VE: Arthur Conan Doyle and Oscar Wilde team up in The Revenant of Thraxton Hall, a Victorian romp that reads like a volatile cocktail of Sherlock Holmes-meets-the-X-Flies with a dash of Steampunk and a whiff of London fog.
BP: The crime genre in itself is represented by a lot of books and not only the aforementioned Sherlock Holmes’ stories. Where do you think your book draws its strength from that separates it from the others?
VE: The novel has a defining whimsical element. It is part mystery, part ghost novel, and part suspense story, with Oscar Wilde providing comic and sartorial relief. Readers looking for noir or a gritty crime procedural are likely to be disappointed.
BP: Writing a prose novel is a difficult task and even though it is your second book, did you still encounter any specific problems? Were you able to use any experience from having written Angel of Highgate?
VE: Between the two novels, I have spent the best part of four years living in the Victorian age. I had to do extensive research on Wilde and Conan Doyle to write The Revenant, but extensive research on Victorian London I undertook to write Angel of Highgate was of huge benefit.
BP: What was for you the hardest part when writing The Revenant of Thraxton Hall?
VE: Most mysteries begin with a prologue in which the crime is committed. Usually the sleuth or sleuths are then introduced in the following chapter. However, I didn’t want to start my novel with a prologue. As this was to paranormal murder story with a psychic Medium as victim, I thought it would be more interesting to have my sleuths attempt to prevent a murder yet to happen. A novel conceit, but a concept fried a few brain cells while plotting.
BP: besides the hardest part, which part of the book did you enjoy writing about the most?
VE: I most enjoyed writing any scene with Conan Doyle and Wilde interacting. I’d like to say I came up with Wilde’s witticisms, but the truth is I didn’t. I just had to wind him up and drop him into a situation and I it was obvious how he would react. At times it was like taking dictation.
BP: With the publishing date nearing, if you would still be able to make one final last minute adjustment to the story of The Revenant of Thraxton Hall, would you do so? And if yes which part and why?
VE: I can honestly say no. For me, it is almost as if the first book never ended. I just finished writing the second book in the series: The Dead Assassin, so I have never been out of the company of Wilde and Conan Doyle. I already have a killer concept for the third book in the series and can’t wait to start plotting it.
BP: Do you have any other projects that you would like to pursue in the future now that The Revenant of Thraxton Hall has found a publishing date? Can we expect more books from you?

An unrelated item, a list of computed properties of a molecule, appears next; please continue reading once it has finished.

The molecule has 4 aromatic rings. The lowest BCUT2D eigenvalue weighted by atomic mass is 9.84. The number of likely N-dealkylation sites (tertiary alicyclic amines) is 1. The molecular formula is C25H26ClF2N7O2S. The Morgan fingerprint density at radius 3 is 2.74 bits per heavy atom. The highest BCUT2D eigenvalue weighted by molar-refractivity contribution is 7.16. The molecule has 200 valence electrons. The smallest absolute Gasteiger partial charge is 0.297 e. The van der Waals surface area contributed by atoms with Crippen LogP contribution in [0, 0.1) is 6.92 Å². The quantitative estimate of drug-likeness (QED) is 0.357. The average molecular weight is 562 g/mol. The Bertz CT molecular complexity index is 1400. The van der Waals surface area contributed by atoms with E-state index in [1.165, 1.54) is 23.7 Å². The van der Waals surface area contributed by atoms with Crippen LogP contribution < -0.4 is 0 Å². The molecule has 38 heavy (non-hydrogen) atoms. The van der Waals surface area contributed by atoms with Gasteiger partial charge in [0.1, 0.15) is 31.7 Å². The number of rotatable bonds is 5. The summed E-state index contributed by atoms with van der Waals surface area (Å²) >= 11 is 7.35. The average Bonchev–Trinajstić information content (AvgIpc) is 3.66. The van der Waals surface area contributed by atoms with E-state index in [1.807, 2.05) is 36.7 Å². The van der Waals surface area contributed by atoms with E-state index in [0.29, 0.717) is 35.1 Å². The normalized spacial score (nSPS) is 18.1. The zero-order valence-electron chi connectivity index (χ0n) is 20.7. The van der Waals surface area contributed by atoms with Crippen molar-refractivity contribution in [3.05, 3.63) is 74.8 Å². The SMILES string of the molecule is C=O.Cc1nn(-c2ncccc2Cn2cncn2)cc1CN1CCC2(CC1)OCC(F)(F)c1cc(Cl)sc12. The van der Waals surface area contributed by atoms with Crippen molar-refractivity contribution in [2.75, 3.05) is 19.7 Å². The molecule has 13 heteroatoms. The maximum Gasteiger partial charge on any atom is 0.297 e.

VE: I literally have book ideas falling out of me. I could happily go off in a million different directions writing in lots of different genres. But if The Revenant is successful, it is likely I will be writing more Paranormal Casebooks for the foreseeable future, which is not a bad thing. That said, I have two previously written novels that my agent, Kimberley Cameron, will soon be submitting. In my spare moments (what spare moments?) I am also working on a collection of ghost stories.
BP: Everyone enjoys reading fantasy and science fiction in their own way, what do you like most about reading and writing it?
VE: The wonderful thing about these genres is the freedom they give writers to explore ideas, bend genres, and combine tropes in and new and totally original ways. It used to be that writers were admonished to decide in what section of the bookshop their book would be shelved before they even began writing. I believe that Golden Rule has subsequently been trampled into the dust. Look at all the new genres that have been spawned in recent years: Steampunk, Cyberpunk, Gaslight, Timeslip, Epic Fantasy, Urban Fantasy . . . the list goes on and on. With this in mind, I think that self publishing has played an important role in freeing writers to go wherever their imaginations take them. Self publishing often trailblazes new avenues where traditional publishing then follows.
VE: In no particular order
· The Complete Sherlock Holmes by Sir Arthur Conan Doyle. Like a chocolate box with lots of different yummy centres. Go on, gorge yourself.
· Riddley Walker by Russel Hoban. Published in 1980, this has to be one of the most original dystopian novels ever penned. The unique pidgin English of the narrator can be difficult to get into, but readers who stick with it are rewarded by a truly mythic experience.
· The Journal of Albion Moonlight, by the American Poet, Kenneth Patchen. A surrealistic odyssey written in a pen dipped in napalm.
· Ghosts and Grisly Things by Ramsey McDonald. McDonald is generally acclaimed as a master of the modern ghost story and with good reason. This book collects together some of his best.
· The Hollowing by Robert Holdstock (And all the Mythago series. A brilliantly imagined mythopoetic world that I want to build a house in and live there.
BP: Thank you for your time Vaughn and good luck with your future endeavours!